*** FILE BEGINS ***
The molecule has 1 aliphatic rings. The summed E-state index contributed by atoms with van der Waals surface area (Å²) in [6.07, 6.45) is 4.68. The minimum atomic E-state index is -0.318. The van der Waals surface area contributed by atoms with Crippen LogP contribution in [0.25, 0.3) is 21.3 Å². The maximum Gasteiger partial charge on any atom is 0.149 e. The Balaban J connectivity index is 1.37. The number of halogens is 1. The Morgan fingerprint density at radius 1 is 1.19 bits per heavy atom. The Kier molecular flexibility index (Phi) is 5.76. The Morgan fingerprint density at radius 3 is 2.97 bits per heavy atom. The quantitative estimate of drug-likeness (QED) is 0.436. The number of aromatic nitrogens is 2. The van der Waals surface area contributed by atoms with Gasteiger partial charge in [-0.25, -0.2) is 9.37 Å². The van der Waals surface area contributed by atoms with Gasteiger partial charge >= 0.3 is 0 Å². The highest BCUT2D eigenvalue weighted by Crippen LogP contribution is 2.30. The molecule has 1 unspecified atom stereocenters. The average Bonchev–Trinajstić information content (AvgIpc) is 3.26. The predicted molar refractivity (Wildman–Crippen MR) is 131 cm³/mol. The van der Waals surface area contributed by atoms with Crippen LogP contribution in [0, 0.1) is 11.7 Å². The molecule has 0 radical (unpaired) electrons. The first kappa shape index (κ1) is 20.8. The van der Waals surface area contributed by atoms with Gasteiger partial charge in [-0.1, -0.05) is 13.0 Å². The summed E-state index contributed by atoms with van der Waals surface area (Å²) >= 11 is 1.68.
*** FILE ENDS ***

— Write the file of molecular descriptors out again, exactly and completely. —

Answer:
The molecule has 1 aliphatic rings. The summed E-state index contributed by atoms with van der Waals surface area (Å²) in [6.07, 6.45) is 4.68. The minimum atomic E-state index is -0.318. The van der Waals surface area contributed by atoms with Crippen LogP contribution in [0.25, 0.3) is 21.3 Å². The maximum Gasteiger partial charge on any atom is 0.149 e. The Balaban J connectivity index is 1.37. The number of halogens is 1. The Morgan fingerprint density at radius 1 is 1.19 bits per heavy atom. The Kier molecular flexibility index (Phi) is 5.76. The Morgan fingerprint density at radius 3 is 2.97 bits per heavy atom. The quantitative estimate of drug-likeness (QED) is 0.436. The number of aromatic nitrogens is 2. The van der Waals surface area contributed by atoms with Gasteiger partial charge in [-0.25, -0.2) is 9.37 Å². The van der Waals surface area contributed by atoms with Gasteiger partial charge >= 0.3 is 0 Å². The highest BCUT2D eigenvalue weighted by Crippen LogP contribution is 2.30. The molecule has 1 unspecified atom stereocenters. The average Bonchev–Trinajstić information content (AvgIpc) is 3.26. The predicted molar refractivity (Wildman–Crippen MR) is 131 cm³/mol. The van der Waals surface area contributed by atoms with Crippen LogP contribution in [0, 0.1) is 11.7 Å². The molecule has 0 radical (unpaired) electrons. The first kappa shape index (κ1) is 20.8. The van der Waals surface area contributed by atoms with Gasteiger partial charge in [-0.1, -0.05) is 13.0 Å². The summed E-state index contributed by atoms with van der Waals surface area (Å²) >= 11 is 1.68.